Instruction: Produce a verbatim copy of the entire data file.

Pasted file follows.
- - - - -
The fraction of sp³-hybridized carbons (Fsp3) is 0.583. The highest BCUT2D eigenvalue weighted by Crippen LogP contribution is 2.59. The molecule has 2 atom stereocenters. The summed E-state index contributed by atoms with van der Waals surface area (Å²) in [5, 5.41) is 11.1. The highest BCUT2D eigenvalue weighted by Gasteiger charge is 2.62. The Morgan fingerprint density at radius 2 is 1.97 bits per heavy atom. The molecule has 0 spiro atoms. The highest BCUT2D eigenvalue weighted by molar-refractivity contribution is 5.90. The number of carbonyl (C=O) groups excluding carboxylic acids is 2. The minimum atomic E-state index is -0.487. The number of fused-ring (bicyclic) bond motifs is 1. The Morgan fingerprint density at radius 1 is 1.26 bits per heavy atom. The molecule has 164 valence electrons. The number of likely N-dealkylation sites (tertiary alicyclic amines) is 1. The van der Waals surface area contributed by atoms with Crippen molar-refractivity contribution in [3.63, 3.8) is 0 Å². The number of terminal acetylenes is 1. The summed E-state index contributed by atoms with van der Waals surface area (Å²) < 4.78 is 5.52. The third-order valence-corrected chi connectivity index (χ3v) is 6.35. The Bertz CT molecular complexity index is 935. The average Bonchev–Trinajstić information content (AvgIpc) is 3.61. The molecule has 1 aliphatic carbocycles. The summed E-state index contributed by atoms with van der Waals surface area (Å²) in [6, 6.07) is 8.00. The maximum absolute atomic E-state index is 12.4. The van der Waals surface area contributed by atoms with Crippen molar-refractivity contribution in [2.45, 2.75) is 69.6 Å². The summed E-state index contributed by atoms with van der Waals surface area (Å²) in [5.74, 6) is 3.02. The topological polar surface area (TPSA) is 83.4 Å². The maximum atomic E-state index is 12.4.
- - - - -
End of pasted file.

The fraction of sp³-hybridized carbons (Fsp3) is 0.583. The highest BCUT2D eigenvalue weighted by Crippen LogP contribution is 2.59. The molecule has 2 atom stereocenters. The summed E-state index contributed by atoms with van der Waals surface area (Å²) in [5, 5.41) is 11.1. The highest BCUT2D eigenvalue weighted by Gasteiger charge is 2.62. The Morgan fingerprint density at radius 2 is 1.97 bits per heavy atom. The molecule has 0 spiro atoms. The highest BCUT2D eigenvalue weighted by molar-refractivity contribution is 5.90. The number of carbonyl (C=O) groups excluding carboxylic acids is 2. The minimum atomic E-state index is -0.487. The number of fused-ring (bicyclic) bond motifs is 1. The Morgan fingerprint density at radius 1 is 1.26 bits per heavy atom. The molecule has 164 valence electrons. The number of likely N-dealkylation sites (tertiary alicyclic amines) is 1. The van der Waals surface area contributed by atoms with Crippen molar-refractivity contribution in [3.63, 3.8) is 0 Å². The number of terminal acetylenes is 1. The summed E-state index contributed by atoms with van der Waals surface area (Å²) < 4.78 is 5.52. The third-order valence-corrected chi connectivity index (χ3v) is 6.35. The Bertz CT molecular complexity index is 935. The average Bonchev–Trinajstić information content (AvgIpc) is 3.61. The molecule has 1 aliphatic carbocycles. The summed E-state index contributed by atoms with van der Waals surface area (Å²) in [6, 6.07) is 8.00. The maximum absolute atomic E-state index is 12.4. The van der Waals surface area contributed by atoms with Crippen molar-refractivity contribution in [2.45, 2.75) is 69.6 Å². The summed E-state index contributed by atoms with van der Waals surface area (Å²) in [5.74, 6) is 3.02. The topological polar surface area (TPSA) is 83.4 Å². The maximum atomic E-state index is 12.4.